Lucretius on the nature of things. De rerum natura 2019-02-20

Lucretius on the nature of things Rating: 9,2/10 1887 reviews

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lucretius on the nature of things

These must therefore be made up of elements of different shapes; for smell enters in where color does not pass, color is sensed in one way, and taste in another; so that you know they differ in the shapes of their first elements. This focus on pleasure led critics of Epicurus to characterize his philosophy often unfairly as a kind of irresponsible, hedonistic creed that was against the best interests of society. There are common elements, but the sums are different. Sensible seeds would be soft and therefore mortal. For as dogs ranging over mountains often find by scent the lairs of wild beasts shrouded under leafage, when once they are set on sure traces of their track, so for yourself you will be able in such themes as this to see one thing after another, to win your way to all the secret places and draw out the truth thence.


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Lucretius De Rerum Natura Summary

lucretius on the nature of things

Lucretius's task was to clearly state and fully develop these views in an attractive form; his work was an attempt to show through poetry that everything in nature can be explained by natural laws, without the need for the intervention of divine beings. They came to understand how to use bronze before they learned of iron, because bronze is easier to work and supplies of it are larger. Do you not see too how, when the barriers are flung open, yet for an instant of time the eager might of the horses cannot burst out so suddenly as their mind itself desires? And differences among various natures of human beings and in the habits which arise from them must exist in many other matters. For always new rays of light are pouring out, and the former perish, like wool drawn into a flame. The period is important because it gives us an idea of the background in which the text was written.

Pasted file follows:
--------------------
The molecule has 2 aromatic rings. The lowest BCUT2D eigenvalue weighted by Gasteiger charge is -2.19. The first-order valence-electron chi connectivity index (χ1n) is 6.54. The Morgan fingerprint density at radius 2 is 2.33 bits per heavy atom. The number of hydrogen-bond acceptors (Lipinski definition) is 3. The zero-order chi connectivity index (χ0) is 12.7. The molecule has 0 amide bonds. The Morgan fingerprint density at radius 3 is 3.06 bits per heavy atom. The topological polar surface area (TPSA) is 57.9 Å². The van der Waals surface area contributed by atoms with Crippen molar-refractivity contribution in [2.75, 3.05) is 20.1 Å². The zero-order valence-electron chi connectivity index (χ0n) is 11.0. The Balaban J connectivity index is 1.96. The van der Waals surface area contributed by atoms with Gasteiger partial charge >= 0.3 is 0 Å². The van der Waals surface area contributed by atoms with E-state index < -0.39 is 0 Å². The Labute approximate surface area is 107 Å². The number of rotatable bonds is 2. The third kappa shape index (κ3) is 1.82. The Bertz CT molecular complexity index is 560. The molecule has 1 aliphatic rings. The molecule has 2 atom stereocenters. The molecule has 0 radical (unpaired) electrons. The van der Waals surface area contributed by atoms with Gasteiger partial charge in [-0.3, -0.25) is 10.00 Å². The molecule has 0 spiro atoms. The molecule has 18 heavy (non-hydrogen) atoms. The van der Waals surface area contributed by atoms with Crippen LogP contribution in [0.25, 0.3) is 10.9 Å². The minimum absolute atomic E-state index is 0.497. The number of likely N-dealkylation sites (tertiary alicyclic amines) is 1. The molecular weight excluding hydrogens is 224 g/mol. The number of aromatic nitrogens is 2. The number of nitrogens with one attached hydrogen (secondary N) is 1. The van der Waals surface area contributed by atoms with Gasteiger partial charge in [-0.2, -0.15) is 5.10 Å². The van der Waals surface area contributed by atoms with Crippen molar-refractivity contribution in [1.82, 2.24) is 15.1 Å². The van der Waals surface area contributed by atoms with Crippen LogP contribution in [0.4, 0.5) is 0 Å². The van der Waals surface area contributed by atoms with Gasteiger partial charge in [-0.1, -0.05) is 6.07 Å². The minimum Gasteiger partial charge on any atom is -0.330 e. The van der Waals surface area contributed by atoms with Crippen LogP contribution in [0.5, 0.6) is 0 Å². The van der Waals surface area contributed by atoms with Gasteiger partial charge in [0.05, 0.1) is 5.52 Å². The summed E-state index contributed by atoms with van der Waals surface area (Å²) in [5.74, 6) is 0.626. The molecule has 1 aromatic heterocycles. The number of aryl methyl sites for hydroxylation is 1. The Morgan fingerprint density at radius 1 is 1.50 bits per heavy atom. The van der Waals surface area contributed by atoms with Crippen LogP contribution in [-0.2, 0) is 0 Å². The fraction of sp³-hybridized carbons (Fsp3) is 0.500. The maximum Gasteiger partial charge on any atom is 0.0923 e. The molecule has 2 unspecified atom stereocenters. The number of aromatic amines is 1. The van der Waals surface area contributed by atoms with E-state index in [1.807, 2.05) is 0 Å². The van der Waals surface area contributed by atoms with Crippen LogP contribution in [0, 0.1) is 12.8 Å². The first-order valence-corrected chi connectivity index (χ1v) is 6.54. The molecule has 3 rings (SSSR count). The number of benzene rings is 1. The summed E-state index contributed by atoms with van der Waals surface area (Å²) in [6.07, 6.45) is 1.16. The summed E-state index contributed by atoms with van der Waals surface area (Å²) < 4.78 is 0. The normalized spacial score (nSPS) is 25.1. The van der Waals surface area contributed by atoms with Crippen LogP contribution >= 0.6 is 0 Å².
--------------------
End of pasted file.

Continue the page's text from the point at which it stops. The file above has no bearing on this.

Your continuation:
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On the Nature of Things by Titus Lucretius Carus

lucretius on the nature of things

Reading Lucretius is like reading the dreams of Darwin or Newton interpreted by the hand of Shakespeare. Nay indeed, how many a dream may they even now conjure up before you, which might avail to overthrow your schemes of life, and confound in fear all your fortunes. For because it is fluid, it is of smooth and round particles, and many rugged bodies mingled in it give birth to pain; and yet it must needs be that they are not hooked and held together: you must know that they are nevertheless spherical, though rugged, so that they can roll on together and hurt the senses. For surely they would not be torn away 450 and fall so suddenly, if they withstood from time immemorial all blows of age and never cracked. Even so, since we cannot with the eyes descry all things, you may know that some things are made bereft of colour, just as some are without any smell and far parted from sound, yet that the keen mind can come to know them no less than it can mark those devoid of other things. For right deep within this nature lies hid far below, nor is there anything further beneath than this in our bodies, and it is moreover the very soul of the whole soul.


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LibriVox

lucretius on the nature of things

This—apart from the last detail, which some have found credible—is a palpable fabrication. Instead they stayed quiet, buried in sleep, until sun with his rosy torch brought light into the sky. Why we may see worms come forth alive from noisome dung, when the soaked earth has gotten muddiness from immeasurable rains; moreover, we may see all things in like manner change themselves. To some extent a small thing may afford An image of great things, a footprint of a concept. You may be sure that that must needs come to pass by a fixed law. Epicurus then has his answer at once: pleasure is the moral good; sensation tells us so, and we cannot attempt to go behind it. Lucretius is arguing against the notion that nature is somehow filled with divine attributes or sensation.